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Strong Bad's Cool Game For Attractive People Review - Wii

7
Gameplay: 5 stars 5
Graphics: 7 stars 7
Audio: 9 stars 9
Innovation: 6 stars 6
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Introduction

Look, trying to explain the universe of Homestar Runner is pointless. You can describe the fundamentals, but any attempt to explain the humour of the long-running web series is going to fail. The best thing you can do to actually try and understand this world is to go and explore it online. Anyway, the Brothers Chaps have teamed up with developers Telltale Games to deliver five episodes of downloadable WiiWare and PC gaming goodness. Is the first instalment, Homestar Ruiner, worth your time?

Gameplay

The game takes the form of a point and click adventure in the vein of that other Telltale series, Sam & Max. It should come as no surprise that you move around the environment by pointing and clicking, examine objects by pointing and clicking, and talk to people by... you get the idea. The story jumps all over the place, but is mostly focussed on the character of Homestar competing in the Tri-annual Race To The End Of The Race contest. You play as Strong Bad, the outspoken and mischievous fellow that is typically seen answering emails on his beloved Lappy computer. The humour of the web series has been faithfully translated to game form through close collaboration between the creators of the franchise and the team at Telltale. However, it is worth noting that it’s probably best played in small instalments – it’s one of those types of humour that can get wearing over time – so I’d advise you to keep that in mind and keep your sessions on the short side.

The gameplay is a mix of puzzle solving, character interaction, exploration and slow walking. The puzzles are of the ‘try this item against this object’ ilk where you need to use things in your inventory on parts of the environment. It’s nothing special, but at the same time it’s a formula that has worked for years and is still enjoyable to this day. You’ll often be rewarded for trying combinations that are not immediately intuitive, either with a clever cutscene or a neat collectable. When talking to characters, you’re presented with a few options of what to discuss, with the important plot points separated from your regular ‘good Strong Bad’ or ‘bad Strong Bad’ behaviour choices.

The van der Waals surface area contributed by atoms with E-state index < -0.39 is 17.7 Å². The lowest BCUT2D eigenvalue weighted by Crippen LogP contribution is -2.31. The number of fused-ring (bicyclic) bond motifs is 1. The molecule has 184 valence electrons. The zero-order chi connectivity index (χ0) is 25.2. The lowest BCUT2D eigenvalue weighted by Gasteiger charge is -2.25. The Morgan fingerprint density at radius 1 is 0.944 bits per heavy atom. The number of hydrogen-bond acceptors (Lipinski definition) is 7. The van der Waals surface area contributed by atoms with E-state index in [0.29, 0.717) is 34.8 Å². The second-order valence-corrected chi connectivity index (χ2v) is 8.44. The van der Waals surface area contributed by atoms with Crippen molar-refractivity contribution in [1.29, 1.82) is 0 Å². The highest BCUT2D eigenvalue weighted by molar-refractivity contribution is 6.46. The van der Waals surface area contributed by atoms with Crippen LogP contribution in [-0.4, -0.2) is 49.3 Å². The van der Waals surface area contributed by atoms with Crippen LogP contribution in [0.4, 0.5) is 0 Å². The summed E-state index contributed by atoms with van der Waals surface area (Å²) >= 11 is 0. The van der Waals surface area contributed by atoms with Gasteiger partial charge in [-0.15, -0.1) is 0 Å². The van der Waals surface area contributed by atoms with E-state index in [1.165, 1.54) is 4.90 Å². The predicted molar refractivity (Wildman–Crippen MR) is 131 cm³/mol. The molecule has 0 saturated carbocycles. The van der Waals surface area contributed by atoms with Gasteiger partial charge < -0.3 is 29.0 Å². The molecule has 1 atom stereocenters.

As for the exploration, you’re initially limited to just one location but will gradually unlock other areas to visit. These can be placed on your map and moved around at will in a nod to the undefined and flexible world of the web series. The other part to the exploration is the constant combing of the screen looking for thing to click on. Finally, by ‘slow walking’, I’m not referring to the stealth stage. Yes, Strong Bad has fallen victim to the recent curse of the slow-walking protagonist. It’s not so bad as to be a painful experience, but when you’re trying to work out what to do next, a little bit more speed would make your exploration easier.

That’s about all there is to ...

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